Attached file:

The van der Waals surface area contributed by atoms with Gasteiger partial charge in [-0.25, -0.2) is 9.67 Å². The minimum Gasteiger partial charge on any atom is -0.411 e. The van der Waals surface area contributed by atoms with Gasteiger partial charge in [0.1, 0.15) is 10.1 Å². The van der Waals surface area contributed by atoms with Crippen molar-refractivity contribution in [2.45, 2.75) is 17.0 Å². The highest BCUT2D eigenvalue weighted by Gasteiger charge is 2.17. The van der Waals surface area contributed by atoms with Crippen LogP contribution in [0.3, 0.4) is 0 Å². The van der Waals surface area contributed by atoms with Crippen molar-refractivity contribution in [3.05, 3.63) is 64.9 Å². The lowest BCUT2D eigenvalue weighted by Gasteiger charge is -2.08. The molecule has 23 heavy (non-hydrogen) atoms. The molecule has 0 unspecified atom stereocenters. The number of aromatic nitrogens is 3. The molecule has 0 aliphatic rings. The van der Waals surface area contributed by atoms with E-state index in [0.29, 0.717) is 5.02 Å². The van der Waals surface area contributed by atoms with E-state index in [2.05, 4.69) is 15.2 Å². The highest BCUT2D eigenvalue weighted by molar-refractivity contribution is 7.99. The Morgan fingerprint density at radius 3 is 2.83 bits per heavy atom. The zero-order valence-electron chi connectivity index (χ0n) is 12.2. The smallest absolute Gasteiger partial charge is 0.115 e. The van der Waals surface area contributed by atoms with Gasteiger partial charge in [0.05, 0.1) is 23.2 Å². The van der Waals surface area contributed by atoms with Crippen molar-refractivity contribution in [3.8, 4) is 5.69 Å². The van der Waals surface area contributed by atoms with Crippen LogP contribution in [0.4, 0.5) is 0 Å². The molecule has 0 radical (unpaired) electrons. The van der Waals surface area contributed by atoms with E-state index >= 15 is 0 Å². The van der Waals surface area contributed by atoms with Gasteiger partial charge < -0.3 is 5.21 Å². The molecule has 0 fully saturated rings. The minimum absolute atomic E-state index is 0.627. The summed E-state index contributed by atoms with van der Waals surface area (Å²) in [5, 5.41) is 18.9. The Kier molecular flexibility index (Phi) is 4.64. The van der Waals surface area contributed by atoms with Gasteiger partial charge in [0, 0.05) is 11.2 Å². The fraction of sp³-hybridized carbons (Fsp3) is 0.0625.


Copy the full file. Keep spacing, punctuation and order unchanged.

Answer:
The van der Waals surface area contributed by atoms with Gasteiger partial charge in [-0.25, -0.2) is 9.67 Å². The minimum Gasteiger partial charge on any atom is -0.411 e. The van der Waals surface area contributed by atoms with Gasteiger partial charge in [0.1, 0.15) is 10.1 Å². The van der Waals surface area contributed by atoms with Crippen molar-refractivity contribution in [2.45, 2.75) is 17.0 Å². The highest BCUT2D eigenvalue weighted by Gasteiger charge is 2.17. The van der Waals surface area contributed by atoms with Crippen LogP contribution in [0.3, 0.4) is 0 Å². The van der Waals surface area contributed by atoms with Crippen molar-refractivity contribution in [3.05, 3.63) is 64.9 Å². The lowest BCUT2D eigenvalue weighted by Gasteiger charge is -2.08. The molecule has 23 heavy (non-hydrogen) atoms. The molecule has 0 unspecified atom stereocenters. The number of aromatic nitrogens is 3. The molecule has 0 aliphatic rings. The van der Waals surface area contributed by atoms with E-state index in [0.29, 0.717) is 5.02 Å². The van der Waals surface area contributed by atoms with E-state index in [2.05, 4.69) is 15.2 Å². The highest BCUT2D eigenvalue weighted by molar-refractivity contribution is 7.99. The Morgan fingerprint density at radius 3 is 2.83 bits per heavy atom. The zero-order valence-electron chi connectivity index (χ0n) is 12.2. The smallest absolute Gasteiger partial charge is 0.115 e. The van der Waals surface area contributed by atoms with Gasteiger partial charge in [0.05, 0.1) is 23.2 Å². The van der Waals surface area contributed by atoms with Crippen molar-refractivity contribution in [3.8, 4) is 5.69 Å². The van der Waals surface area contributed by atoms with Crippen LogP contribution in [0.4, 0.5) is 0 Å². The molecule has 0 radical (unpaired) electrons. The van der Waals surface area contributed by atoms with E-state index >= 15 is 0 Å². The van der Waals surface area contributed by atoms with Gasteiger partial charge < -0.3 is 5.21 Å². The molecule has 0 fully saturated rings. The minimum absolute atomic E-state index is 0.627. The summed E-state index contributed by atoms with van der Waals surface area (Å²) in [5, 5.41) is 18.9. The Kier molecular flexibility index (Phi) is 4.64. The van der Waals surface area contributed by atoms with Gasteiger partial charge in [0, 0.05) is 11.2 Å². The fraction of sp³-hybridized carbons (Fsp3) is 0.0625.